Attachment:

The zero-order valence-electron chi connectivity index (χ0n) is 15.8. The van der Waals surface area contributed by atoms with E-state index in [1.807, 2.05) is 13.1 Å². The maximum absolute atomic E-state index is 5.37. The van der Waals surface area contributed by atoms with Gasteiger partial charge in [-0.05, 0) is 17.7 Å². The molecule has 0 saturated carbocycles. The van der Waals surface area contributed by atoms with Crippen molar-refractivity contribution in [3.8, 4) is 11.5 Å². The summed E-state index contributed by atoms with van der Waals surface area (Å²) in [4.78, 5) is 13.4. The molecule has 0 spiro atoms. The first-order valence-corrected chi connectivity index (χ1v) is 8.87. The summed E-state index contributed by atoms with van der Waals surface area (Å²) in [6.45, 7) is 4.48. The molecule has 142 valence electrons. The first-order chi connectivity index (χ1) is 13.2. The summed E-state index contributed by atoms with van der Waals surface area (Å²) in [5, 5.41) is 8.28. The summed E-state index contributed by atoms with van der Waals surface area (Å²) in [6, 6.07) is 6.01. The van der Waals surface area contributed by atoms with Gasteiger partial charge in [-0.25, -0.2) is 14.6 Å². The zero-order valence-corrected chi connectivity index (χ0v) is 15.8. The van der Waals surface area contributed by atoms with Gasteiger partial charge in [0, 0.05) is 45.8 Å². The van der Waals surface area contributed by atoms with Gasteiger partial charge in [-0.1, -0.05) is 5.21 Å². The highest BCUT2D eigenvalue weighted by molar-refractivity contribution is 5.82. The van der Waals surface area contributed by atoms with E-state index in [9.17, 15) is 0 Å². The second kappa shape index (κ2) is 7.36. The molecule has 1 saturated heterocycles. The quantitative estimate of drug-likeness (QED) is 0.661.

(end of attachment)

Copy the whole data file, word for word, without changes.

The zero-order valence-electron chi connectivity index (χ0n) is 15.8. The van der Waals surface area contributed by atoms with E-state index in [1.807, 2.05) is 13.1 Å². The maximum absolute atomic E-state index is 5.37. The van der Waals surface area contributed by atoms with Gasteiger partial charge in [-0.05, 0) is 17.7 Å². The molecule has 0 saturated carbocycles. The van der Waals surface area contributed by atoms with Crippen molar-refractivity contribution in [3.8, 4) is 11.5 Å². The summed E-state index contributed by atoms with van der Waals surface area (Å²) in [4.78, 5) is 13.4. The molecule has 0 spiro atoms. The first-order valence-corrected chi connectivity index (χ1v) is 8.87. The summed E-state index contributed by atoms with van der Waals surface area (Å²) in [6.45, 7) is 4.48. The molecule has 142 valence electrons. The first-order chi connectivity index (χ1) is 13.2. The summed E-state index contributed by atoms with van der Waals surface area (Å²) in [5, 5.41) is 8.28. The summed E-state index contributed by atoms with van der Waals surface area (Å²) in [6, 6.07) is 6.01. The van der Waals surface area contributed by atoms with Gasteiger partial charge in [-0.25, -0.2) is 14.6 Å². The zero-order valence-corrected chi connectivity index (χ0v) is 15.8. The van der Waals surface area contributed by atoms with Gasteiger partial charge in [0, 0.05) is 45.8 Å². The van der Waals surface area contributed by atoms with Gasteiger partial charge in [-0.1, -0.05) is 5.21 Å². The highest BCUT2D eigenvalue weighted by molar-refractivity contribution is 5.82. The van der Waals surface area contributed by atoms with E-state index in [9.17, 15) is 0 Å². The second kappa shape index (κ2) is 7.36. The molecule has 1 saturated heterocycles. The quantitative estimate of drug-likeness (QED) is 0.661.